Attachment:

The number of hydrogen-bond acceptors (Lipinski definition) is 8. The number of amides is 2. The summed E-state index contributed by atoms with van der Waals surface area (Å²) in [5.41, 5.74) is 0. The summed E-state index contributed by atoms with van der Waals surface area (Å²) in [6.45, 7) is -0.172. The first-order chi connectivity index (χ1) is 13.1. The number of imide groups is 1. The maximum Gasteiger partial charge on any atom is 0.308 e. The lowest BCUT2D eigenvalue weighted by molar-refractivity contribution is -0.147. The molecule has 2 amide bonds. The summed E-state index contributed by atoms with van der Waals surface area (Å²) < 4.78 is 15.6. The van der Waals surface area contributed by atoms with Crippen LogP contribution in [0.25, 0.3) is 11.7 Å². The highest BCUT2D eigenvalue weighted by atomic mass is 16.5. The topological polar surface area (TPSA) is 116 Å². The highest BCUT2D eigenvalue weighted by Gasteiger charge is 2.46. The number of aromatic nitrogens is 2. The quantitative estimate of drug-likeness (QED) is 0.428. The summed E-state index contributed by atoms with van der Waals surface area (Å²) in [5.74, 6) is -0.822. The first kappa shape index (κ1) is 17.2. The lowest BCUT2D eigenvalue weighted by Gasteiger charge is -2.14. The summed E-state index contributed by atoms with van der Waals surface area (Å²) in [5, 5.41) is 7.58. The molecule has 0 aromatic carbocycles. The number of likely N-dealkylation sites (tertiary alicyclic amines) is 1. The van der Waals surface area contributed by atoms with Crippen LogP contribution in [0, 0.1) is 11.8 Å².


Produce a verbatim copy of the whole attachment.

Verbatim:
The number of hydrogen-bond acceptors (Lipinski definition) is 8. The number of amides is 2. The summed E-state index contributed by atoms with van der Waals surface area (Å²) in [5.41, 5.74) is 0. The summed E-state index contributed by atoms with van der Waals surface area (Å²) in [6.45, 7) is -0.172. The first-order chi connectivity index (χ1) is 13.1. The number of imide groups is 1. The maximum Gasteiger partial charge on any atom is 0.308 e. The lowest BCUT2D eigenvalue weighted by molar-refractivity contribution is -0.147. The molecule has 2 amide bonds. The summed E-state index contributed by atoms with van der Waals surface area (Å²) < 4.78 is 15.6. The van der Waals surface area contributed by atoms with Crippen LogP contribution in [0.25, 0.3) is 11.7 Å². The highest BCUT2D eigenvalue weighted by atomic mass is 16.5. The topological polar surface area (TPSA) is 116 Å². The highest BCUT2D eigenvalue weighted by Gasteiger charge is 2.46. The number of aromatic nitrogens is 2. The quantitative estimate of drug-likeness (QED) is 0.428. The summed E-state index contributed by atoms with van der Waals surface area (Å²) in [5.74, 6) is -0.822. The first kappa shape index (κ1) is 17.2. The lowest BCUT2D eigenvalue weighted by Gasteiger charge is -2.14. The summed E-state index contributed by atoms with van der Waals surface area (Å²) in [5, 5.41) is 7.58. The molecule has 0 aromatic carbocycles. The number of likely N-dealkylation sites (tertiary alicyclic amines) is 1. The van der Waals surface area contributed by atoms with Crippen LogP contribution in [0, 0.1) is 11.8 Å².